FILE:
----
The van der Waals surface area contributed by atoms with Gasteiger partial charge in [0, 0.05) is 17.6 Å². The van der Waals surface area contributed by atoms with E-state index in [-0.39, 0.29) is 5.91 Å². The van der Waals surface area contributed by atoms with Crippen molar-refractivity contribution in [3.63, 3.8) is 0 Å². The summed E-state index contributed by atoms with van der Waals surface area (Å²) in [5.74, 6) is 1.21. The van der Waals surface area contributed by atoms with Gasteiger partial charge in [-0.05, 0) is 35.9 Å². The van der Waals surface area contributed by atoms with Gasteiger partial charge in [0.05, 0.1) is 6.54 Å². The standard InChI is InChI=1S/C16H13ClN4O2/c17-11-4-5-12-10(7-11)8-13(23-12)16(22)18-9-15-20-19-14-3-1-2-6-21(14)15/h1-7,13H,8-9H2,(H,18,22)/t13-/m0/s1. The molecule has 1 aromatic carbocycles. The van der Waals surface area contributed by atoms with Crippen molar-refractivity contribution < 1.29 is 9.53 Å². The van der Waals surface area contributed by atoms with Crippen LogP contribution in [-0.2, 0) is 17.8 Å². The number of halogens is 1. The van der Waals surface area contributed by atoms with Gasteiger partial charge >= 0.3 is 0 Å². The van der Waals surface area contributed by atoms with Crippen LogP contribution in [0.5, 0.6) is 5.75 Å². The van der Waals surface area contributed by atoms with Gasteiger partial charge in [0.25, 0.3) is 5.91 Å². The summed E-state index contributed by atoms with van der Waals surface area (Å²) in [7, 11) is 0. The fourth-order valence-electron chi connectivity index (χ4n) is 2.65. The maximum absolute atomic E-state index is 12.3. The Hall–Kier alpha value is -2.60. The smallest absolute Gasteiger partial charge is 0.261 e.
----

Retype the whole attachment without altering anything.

The van der Waals surface area contributed by atoms with Gasteiger partial charge in [0, 0.05) is 17.6 Å². The van der Waals surface area contributed by atoms with E-state index in [-0.39, 0.29) is 5.91 Å². The van der Waals surface area contributed by atoms with Crippen molar-refractivity contribution in [3.63, 3.8) is 0 Å². The summed E-state index contributed by atoms with van der Waals surface area (Å²) in [5.74, 6) is 1.21. The van der Waals surface area contributed by atoms with Gasteiger partial charge in [-0.05, 0) is 35.9 Å². The van der Waals surface area contributed by atoms with Gasteiger partial charge in [0.05, 0.1) is 6.54 Å². The standard InChI is InChI=1S/C16H13ClN4O2/c17-11-4-5-12-10(7-11)8-13(23-12)16(22)18-9-15-20-19-14-3-1-2-6-21(14)15/h1-7,13H,8-9H2,(H,18,22)/t13-/m0/s1. The molecule has 1 aromatic carbocycles. The van der Waals surface area contributed by atoms with Crippen molar-refractivity contribution < 1.29 is 9.53 Å². The van der Waals surface area contributed by atoms with Crippen LogP contribution in [-0.2, 0) is 17.8 Å². The number of halogens is 1. The van der Waals surface area contributed by atoms with Gasteiger partial charge >= 0.3 is 0 Å². The van der Waals surface area contributed by atoms with Crippen LogP contribution in [0.5, 0.6) is 5.75 Å². The van der Waals surface area contributed by atoms with Gasteiger partial charge in [0.25, 0.3) is 5.91 Å². The summed E-state index contributed by atoms with van der Waals surface area (Å²) in [7, 11) is 0. The fourth-order valence-electron chi connectivity index (χ4n) is 2.65. The maximum absolute atomic E-state index is 12.3. The Hall–Kier alpha value is -2.60. The smallest absolute Gasteiger partial charge is 0.261 e.